Astronomy:Messier 15

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Messier 15
New Hubble image of star cluster Messier 15.jpg
M15 photographed by HST. The planetary nebula Pease 1 can be seen as a small blue object to the upper left of the core of the cluster.
Observation data (J2000 epoch)
ClassIV[1]
ConstellationPegasus
Right ascension 21h 29m 58.33s[2]
Declination+12° 10′ 01.2″[2]
Distance33 kly (10 kpc)[3]
Apparent magnitude (V)+6.2
Apparent dimensions (V)18′.0
Physical characteristics
Mass5.6×105[4] M
Radius~88 ly[5]
VHB15.83
Metallicity[math]\displaystyle{ \begin{smallmatrix}\left[\ce{Fe}/\ce{H}\right]\end{smallmatrix} }[/math] = –2.37[6] dex
Estimated age12.0 Gyr[7]
Notable featuressteep central cusp
Other designationsNGC 7078, GCl 120[8]
See also: Globular cluster, List of globular clusters

Messier 15 or M15 (also designated NGC 7078) is a globular cluster in the constellation Pegasus. It was discovered by Jean-Dominique Maraldi in 1746 and included in Charles Messier's catalogue of comet-like objects in 1764. At an estimated 12.0 billion years old, it is one of the oldest known globular clusters.

Characteristics

M 15 is about 33,600 light-years from Earth, and 175 light-years in diameter.[9] It has an absolute magnitude of −9.2, which translates to a total luminosity of 360,000 times that of the Sun. Messier 15 is one of the most densely packed globulars known in the Milky Way galaxy. Its core has undergone a contraction known as "core collapse" and it has a central density cusp with an enormous number of stars surrounding what may be a central black hole.[10]

Home to over 100,000 stars,[9] the cluster is notable for containing a large number of variable stars (112) and pulsars (8), including one double neutron star system, M15-C. It also contains Pease 1, the first planetary nebula discovered within a globular cluster in 1928.[11] Just three others have been found in globular clusters since then.[12]

Amateur astronomy

At magnitude 6.2, M15 approaches naked eye visibility under good conditions and can be observed with binoculars or a small telescope, appearing as a fuzzy star.[9] Telescopes with a larger aperture (at least 6 in./150 mm diameter) will start to reveal individual stars, the brightest of which are of magnitude +12.6. The cluster appears 18 arc minutes in size.[9]

X-ray sources

Earth-orbiting satellites Uhuru and Chandra X-ray Observatory have detected two bright X-ray sources in this cluster: Messier 15 X-1 (4U 2129+12) and Messier 15 X-2.[13][14] The former appears to be the first astronomical X-ray source detected in Pegasus.

Gallery

See also

References

  1. Shapley, Harlow; Sawyer, Helen B. (August 1927). "A Classification of Globular Clusters". Harvard College Observatory Bulletin 849 (849): 11–14. Bibcode1927BHarO.849...11S. 
  2. 2.0 2.1 Goldsbury, Ryan et al. (December 2010). "The ACS Survey of Galactic Globular Clusters. X. New Determinations of Centers for 65 Clusters". The Astronomical Journal 140 (6): 1830–1837. doi:10.1088/0004-6256/140/6/1830. Bibcode2010AJ....140.1830G.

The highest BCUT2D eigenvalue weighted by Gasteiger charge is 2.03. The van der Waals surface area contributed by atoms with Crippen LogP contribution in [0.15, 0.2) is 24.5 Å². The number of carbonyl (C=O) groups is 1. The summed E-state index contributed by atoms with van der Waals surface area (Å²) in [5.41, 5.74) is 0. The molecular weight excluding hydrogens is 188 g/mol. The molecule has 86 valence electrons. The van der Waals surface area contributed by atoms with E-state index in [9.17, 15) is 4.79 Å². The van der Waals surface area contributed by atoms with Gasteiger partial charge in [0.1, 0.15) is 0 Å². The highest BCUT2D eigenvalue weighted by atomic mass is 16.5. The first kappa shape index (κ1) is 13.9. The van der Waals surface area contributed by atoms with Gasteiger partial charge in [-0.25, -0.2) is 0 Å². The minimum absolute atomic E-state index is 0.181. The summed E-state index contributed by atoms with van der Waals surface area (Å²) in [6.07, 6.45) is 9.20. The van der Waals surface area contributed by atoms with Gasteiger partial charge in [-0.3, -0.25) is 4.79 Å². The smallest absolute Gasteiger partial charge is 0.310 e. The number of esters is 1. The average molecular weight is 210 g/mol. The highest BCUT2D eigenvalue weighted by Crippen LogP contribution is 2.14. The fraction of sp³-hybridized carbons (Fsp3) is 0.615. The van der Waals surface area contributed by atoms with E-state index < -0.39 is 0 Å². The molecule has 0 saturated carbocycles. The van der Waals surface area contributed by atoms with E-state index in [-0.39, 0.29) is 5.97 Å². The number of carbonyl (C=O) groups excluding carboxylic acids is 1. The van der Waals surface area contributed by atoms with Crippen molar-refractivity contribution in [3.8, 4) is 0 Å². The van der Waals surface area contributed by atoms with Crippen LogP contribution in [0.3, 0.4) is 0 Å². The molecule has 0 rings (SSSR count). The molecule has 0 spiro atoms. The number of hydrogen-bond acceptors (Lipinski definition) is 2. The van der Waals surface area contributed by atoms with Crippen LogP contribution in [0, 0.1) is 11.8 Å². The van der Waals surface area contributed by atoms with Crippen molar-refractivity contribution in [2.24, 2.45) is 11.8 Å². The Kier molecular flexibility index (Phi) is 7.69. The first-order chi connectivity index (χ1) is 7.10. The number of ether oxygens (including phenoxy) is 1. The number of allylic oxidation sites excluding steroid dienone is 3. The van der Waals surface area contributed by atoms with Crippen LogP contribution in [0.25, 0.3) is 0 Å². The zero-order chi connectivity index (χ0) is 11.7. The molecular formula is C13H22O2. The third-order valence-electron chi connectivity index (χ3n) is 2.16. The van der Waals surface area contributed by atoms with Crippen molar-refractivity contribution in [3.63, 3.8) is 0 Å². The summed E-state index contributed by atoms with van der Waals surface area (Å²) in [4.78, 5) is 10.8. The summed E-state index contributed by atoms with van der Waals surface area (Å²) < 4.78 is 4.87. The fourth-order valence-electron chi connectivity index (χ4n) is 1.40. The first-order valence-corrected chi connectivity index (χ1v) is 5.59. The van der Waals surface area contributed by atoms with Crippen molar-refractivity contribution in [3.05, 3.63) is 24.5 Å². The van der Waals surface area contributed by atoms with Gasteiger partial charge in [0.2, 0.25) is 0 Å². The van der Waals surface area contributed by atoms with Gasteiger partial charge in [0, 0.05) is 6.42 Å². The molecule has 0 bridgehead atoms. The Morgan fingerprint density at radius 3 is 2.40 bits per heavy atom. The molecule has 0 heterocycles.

3. Hessels, J. W. T. et al. (November 2007). "A 1.4 GHz Arecibo Survey for Pulsars in Globular Clusters". The Astrophysical Journal 670 (1): 363–378. doi:10.1086/521780. Bibcode2007ApJ...670..363H. 
  4. Marks, Michael; Kroupa, Pavel (August 2010). "Initial conditions for globular clusters and assembly of the old globular cluster population of the Milky Way". Monthly Notices of the Royal Astronomical Society 406 (3): 2000–2012. doi:10.1111/j.1365-2966.2010.16813.x. Bibcode2010MNRAS.406.2000M.  Mass is from MPD on Table 1.
  5. distance × sin( diameter_angle / 2 ) = 88 ly radius
  6. Boyles, J. et al. (November 2011). "Young Radio Pulsars in Galactic Globular Clusters". The Astrophysical Journal 742 (1): 51. doi:10.1088/0004-637X/742/1/51. Bibcode2011ApJ...742...51B. 
  7. Koleva, M. et al. (April 2008). "Spectroscopic ages and metallicities of stellar populations: validation of full spectrum fitting". Monthly Notices of the Royal Astronomical Society 385 (4): 1998–2010. doi:10.1111/j.1365-2966.2008.12908.x. Bibcode2008MNRAS.385.1998K. 
  8. "M 15". SIMBAD. Centre de données astronomiques de Strasbourg. http://simbad.u-strasbg.fr/simbad/sim-basic?Ident=M+15. 
  9. 9.0 9.1 9.2 9.3 "M 15". http://www.astropix.com/HTML/SHOW_DIG/M15_Pease1.HTM. 
  10. "Evidence for an intermediate-mass black hole in the globular cluster M 15. II. Kinematic analysis and dynamical modeling". Astronomical Journal. Hubble Space Telescope 125 (1): 376–377. 2003. doi:10.1086/345574. Bibcode2003AJ....125..376G. 
  11. Cohen, J.G.; Gillett, F.C. (1989). "The peculiar planetary nebula in M 22". Astrophysical Journal 346: 803–807. doi:10.1086/168061. Bibcode1989ApJ...346..803C. https://authors.library.caltech.edu/96075/1/1989ApJ___346__803C.pdf. 
  12. "more". http://messier.seds.org/more/m015_h2.html. 
  13. Forman W; Jones C; Cominsky L; Julien P; Murray S; Peters G (1978). "The fourth Uhuru catalog of X-ray sources". Astrophysical Journal Supplement Series 38: 357. doi:10.1086/190561. Bibcode1978ApJS...38..357F. 
  14. White NE; Angelini L (2001). "The discovery of a second luminous low-mass X-ray binary in the globular cluster M15". Astrophysical Journal Letters 561 (1): L101–5. doi:10.1086/324561. Bibcode2001ApJ...561L.101W. 

External links

Coordinates: Sky map 21h 29m 58.38s, 12° 10′ 00.6″